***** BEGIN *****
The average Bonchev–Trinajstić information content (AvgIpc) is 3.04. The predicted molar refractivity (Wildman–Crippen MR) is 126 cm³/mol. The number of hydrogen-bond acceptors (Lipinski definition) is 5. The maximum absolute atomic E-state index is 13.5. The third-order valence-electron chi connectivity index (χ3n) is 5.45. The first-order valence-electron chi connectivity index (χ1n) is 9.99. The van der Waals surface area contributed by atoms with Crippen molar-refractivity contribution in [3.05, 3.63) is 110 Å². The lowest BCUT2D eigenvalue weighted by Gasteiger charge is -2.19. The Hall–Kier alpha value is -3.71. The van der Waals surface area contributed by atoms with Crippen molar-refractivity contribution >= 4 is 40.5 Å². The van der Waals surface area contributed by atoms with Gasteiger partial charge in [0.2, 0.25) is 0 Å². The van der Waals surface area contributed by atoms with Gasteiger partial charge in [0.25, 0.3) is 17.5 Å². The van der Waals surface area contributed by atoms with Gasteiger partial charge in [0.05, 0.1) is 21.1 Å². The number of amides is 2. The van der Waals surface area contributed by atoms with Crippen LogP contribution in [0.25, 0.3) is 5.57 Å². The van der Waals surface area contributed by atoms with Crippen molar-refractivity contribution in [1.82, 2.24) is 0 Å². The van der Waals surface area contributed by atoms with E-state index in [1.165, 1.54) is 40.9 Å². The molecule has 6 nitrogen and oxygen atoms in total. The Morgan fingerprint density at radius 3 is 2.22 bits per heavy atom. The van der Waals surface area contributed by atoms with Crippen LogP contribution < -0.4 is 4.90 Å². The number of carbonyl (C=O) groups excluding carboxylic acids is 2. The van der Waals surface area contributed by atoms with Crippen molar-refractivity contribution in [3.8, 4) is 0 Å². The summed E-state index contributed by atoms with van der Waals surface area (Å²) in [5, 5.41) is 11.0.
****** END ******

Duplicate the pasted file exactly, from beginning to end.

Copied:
The average Bonchev–Trinajstić information content (AvgIpc) is 3.04. The predicted molar refractivity (Wildman–Crippen MR) is 126 cm³/mol. The number of hydrogen-bond acceptors (Lipinski definition) is 5. The maximum absolute atomic E-state index is 13.5. The third-order valence-electron chi connectivity index (χ3n) is 5.45. The first-order valence-electron chi connectivity index (χ1n) is 9.99. The van der Waals surface area contributed by atoms with Crippen molar-refractivity contribution in [3.05, 3.63) is 110 Å². The lowest BCUT2D eigenvalue weighted by Gasteiger charge is -2.19. The Hall–Kier alpha value is -3.71. The van der Waals surface area contributed by atoms with Crippen molar-refractivity contribution >= 4 is 40.5 Å². The van der Waals surface area contributed by atoms with Gasteiger partial charge in [0.2, 0.25) is 0 Å². The van der Waals surface area contributed by atoms with Gasteiger partial charge in [0.25, 0.3) is 17.5 Å². The van der Waals surface area contributed by atoms with Gasteiger partial charge in [0.05, 0.1) is 21.1 Å². The number of amides is 2. The van der Waals surface area contributed by atoms with Crippen LogP contribution in [0.25, 0.3) is 5.57 Å². The van der Waals surface area contributed by atoms with Crippen molar-refractivity contribution in [1.82, 2.24) is 0 Å². The van der Waals surface area contributed by atoms with E-state index in [1.165, 1.54) is 40.9 Å². The molecule has 6 nitrogen and oxygen atoms in total. The Morgan fingerprint density at radius 3 is 2.22 bits per heavy atom. The van der Waals surface area contributed by atoms with Crippen LogP contribution < -0.4 is 4.90 Å². The number of carbonyl (C=O) groups excluding carboxylic acids is 2. The van der Waals surface area contributed by atoms with Crippen molar-refractivity contribution in [3.8, 4) is 0 Å². The summed E-state index contributed by atoms with van der Waals surface area (Å²) in [5, 5.41) is 11.0.